On today’s date in 1783, the British Crown issued instructions for granting lands to U.S. Loyalists.
The Loyalists, who were supportive of Britain during the American Revolution, immigrated to present-day Canada, which was then known as British North America.
The 1783 announcement outlined all family heads would receive 100 acres of land; family members and single men would receive 50 acres; and non-commissioned officers would receive 200 acres.
Five years later, in November 1789, Governor Guy Carleton passed an order-in-council expanding the land grant, which gave every Loyalist’s son 200 acres while every daughter received 200 acres once they were married.
Following a bloody battle between the Loyalists and U.S. Patriots, the 1783 Treaty of Paris ended the war.
About 100,000 Loyalists fled, and 50,000 of them chose to settle in what’s now Canada. About 35,000 people arrived in the Maritimes, and the remainder settled in the Eastern Townships of Québec and the Niagara peninsula.
Former U.S. president John Adams estimated about one-third of the population of the Thirteen Colonies were Loyalists, and at least 20,000 of them joined the army to defend Great Britain.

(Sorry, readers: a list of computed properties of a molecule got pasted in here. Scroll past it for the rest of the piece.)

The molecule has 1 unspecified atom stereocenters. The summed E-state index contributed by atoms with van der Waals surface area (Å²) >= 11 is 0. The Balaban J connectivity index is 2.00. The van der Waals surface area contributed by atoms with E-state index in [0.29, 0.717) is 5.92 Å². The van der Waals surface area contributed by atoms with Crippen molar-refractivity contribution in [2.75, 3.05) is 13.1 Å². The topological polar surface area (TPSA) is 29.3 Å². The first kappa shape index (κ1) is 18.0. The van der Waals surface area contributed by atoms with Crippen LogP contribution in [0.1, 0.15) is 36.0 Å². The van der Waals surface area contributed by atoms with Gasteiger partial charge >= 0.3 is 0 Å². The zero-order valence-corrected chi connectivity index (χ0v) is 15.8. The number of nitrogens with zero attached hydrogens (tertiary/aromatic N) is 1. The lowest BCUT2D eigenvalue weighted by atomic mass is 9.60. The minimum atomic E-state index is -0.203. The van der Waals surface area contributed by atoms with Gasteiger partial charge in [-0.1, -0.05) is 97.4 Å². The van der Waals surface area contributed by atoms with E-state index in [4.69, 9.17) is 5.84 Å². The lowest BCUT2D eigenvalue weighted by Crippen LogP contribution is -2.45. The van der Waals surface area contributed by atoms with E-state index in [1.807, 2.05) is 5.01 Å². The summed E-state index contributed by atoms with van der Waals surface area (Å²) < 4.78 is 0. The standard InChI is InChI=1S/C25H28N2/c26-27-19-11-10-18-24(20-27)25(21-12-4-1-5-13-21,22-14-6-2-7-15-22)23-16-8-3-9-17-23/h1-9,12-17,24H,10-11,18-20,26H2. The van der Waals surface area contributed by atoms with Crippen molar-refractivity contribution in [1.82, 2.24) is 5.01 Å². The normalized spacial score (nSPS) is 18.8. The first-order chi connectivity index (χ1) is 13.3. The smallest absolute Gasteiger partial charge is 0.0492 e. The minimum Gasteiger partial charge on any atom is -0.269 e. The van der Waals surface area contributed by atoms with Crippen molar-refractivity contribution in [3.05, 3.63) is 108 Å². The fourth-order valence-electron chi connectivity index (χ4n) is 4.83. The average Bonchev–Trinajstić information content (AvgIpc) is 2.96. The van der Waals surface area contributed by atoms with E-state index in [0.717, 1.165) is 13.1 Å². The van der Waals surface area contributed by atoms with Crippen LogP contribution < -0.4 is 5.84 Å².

1984 LOYALIST STAMP
In 1984, to mark the 200th anniversary of the arrival of the United Empire Loyalists to Canada, a 32-cent postage stamp (Scott #1028) was issued by Canada Post.
Designed by Toronto-based illustrator Will Davies and produced in five-colour photolithography by the British American Bank Note Company in Ottawa, the stamps feature a group of Loyalists in 18th-century attire and represents a cross-section of Loyalist society. In the background is the Grand Union flag, which was the British flag used from 1606-1801.
A total of 30 million stamps were printed of Clark paper with general tagging along opposite sides. Issued in panes of 50, each stamp is comb perforated 13.1 horizontally by 13.3 vertically and has an overall size of 40 millimetres by 24 millimetres.